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sophiesdad: How strange that you should choose the Health Effects Institute as a "model" for unbiased research.' Their topic of research is air pollution. Half their funding comes from the EPA, and the other half comes from these sponsors [...]

I have trouble understanding this comment. Not only does the article claim that the funding is set up in such a way that this sponsorship is not a problem, but Robin didn't endorse the article, and even argued against it:

Robin Hanson: Alas this solution is mostly wishful thinking. "Government funded" does not mean "unbiased"

I have a little trouble understanding this, as well. :) The article doesn't seem to be arguing for government funded research, but rather says that the solution is a funding model that "insulates" researchers from sponsors.

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Dr. Hanson:

How strange that you should choose the Health Effects Institute as a "model" for unbiased research. Their topic of research is air pollution. Half their funding comes from the EPA, and the other half comes from these sponsors:

American Suzuki Motor CorporationBMW of North America, Inc.Caterpillar, Inc.Cummins Engine CompanyDaimlerChryslerDetroit Diesel CorporationFord Motor CompanyGeneral Motors CorporationHino Motors, Ltd.Honda Motor Company, Ltd.Hyundai America Technical CenterInternational Truck and Engine CorporationIsuzu Motors, Ltd.Jaguar Cars, Inc.John Deere and CompanyKIA Motors America, Inc.Mack Trucks, Inc.Mazda Motor CorporationMercedes Benz of North America, Inc.Mitsubishi Motors CorporationNissan Motor Company, Ltd.Range Rover of North AmericaSubaru of America, Inc.Toyota Motor CorporationVolkswagen of America, Inc.Volvo North America Corporation

Other Sponsors:

American Petroleum InstituteAmerican Iron and Steel InstituteArvinMeritor A&ET S.p.A.California Air Resources BoardCorning, Inc.ExxonMobilWilliam and Flora Hewlett FoundationU.S. Department of Energy, National Energy Technology LaboratoryU.S. Department of Transportation, Federal Highway Administration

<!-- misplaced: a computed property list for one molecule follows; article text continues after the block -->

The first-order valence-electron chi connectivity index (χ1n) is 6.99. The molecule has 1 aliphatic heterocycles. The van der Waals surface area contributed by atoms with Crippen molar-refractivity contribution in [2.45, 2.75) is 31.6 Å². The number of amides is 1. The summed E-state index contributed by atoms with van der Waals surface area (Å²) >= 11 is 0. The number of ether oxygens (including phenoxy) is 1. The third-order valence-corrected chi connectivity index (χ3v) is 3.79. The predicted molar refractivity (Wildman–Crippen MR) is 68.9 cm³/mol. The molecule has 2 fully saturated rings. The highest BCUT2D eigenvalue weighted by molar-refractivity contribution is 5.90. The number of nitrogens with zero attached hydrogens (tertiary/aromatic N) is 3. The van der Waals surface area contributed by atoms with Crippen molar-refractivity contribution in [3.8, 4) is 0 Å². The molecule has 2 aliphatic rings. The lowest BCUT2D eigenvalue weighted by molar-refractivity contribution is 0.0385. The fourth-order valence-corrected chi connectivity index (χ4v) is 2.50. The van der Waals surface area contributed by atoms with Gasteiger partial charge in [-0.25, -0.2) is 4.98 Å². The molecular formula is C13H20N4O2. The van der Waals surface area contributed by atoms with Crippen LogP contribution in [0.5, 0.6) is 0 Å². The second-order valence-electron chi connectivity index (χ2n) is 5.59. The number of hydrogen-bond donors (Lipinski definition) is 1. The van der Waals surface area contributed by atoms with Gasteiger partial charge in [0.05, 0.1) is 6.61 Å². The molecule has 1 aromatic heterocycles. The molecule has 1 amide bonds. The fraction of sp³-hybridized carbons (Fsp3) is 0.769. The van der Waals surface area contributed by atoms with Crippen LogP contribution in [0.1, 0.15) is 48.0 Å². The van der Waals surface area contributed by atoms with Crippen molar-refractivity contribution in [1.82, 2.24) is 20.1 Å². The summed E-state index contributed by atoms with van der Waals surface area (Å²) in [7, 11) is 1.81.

Does the internal combusiton engine have any recognized influence on air pollution?

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Thomas Kuhn did some great research on the history of science, and found out that these so-called paradigms of science often come out as 'scientific truth', while they're not much more than social convention in the name of a given normality. Science takes too much for granted and believes too deeply in it's ability to 'see' and understand' when they merely assume and believe.

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Eliezer, you lost me on that one. I think you're conflating/mixing up a bunch of things rather badly. In an attempt to reply to your comments the "we" in Robin's statement "we need evaluation institutions" are those of us trying to get the most accurate models of reality. What the contractors trust and why we should trust the information we get from the prediction markets would be separate questions. For the first question, I think the answer is the reputation for the prediction market for paying out predictions fairly according to the rules agreed by the participant contactors. For the second question, we look at what makes a successful prediction market empirically. I think the consensus of experts matters more here than governments or industries as the ultimate evaluator, alternatively, it's the consensus of us observers discussing using these prediction markets, most narrowly it's Robin (or me).

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I have in mind things like forecasts of future mortality rates conditional on whether BPA is banned.

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A prediction market requires a gold standard to determine the outcome and pay out its bets. If you can't trust government or manufacturer studies, what do the contracts trust?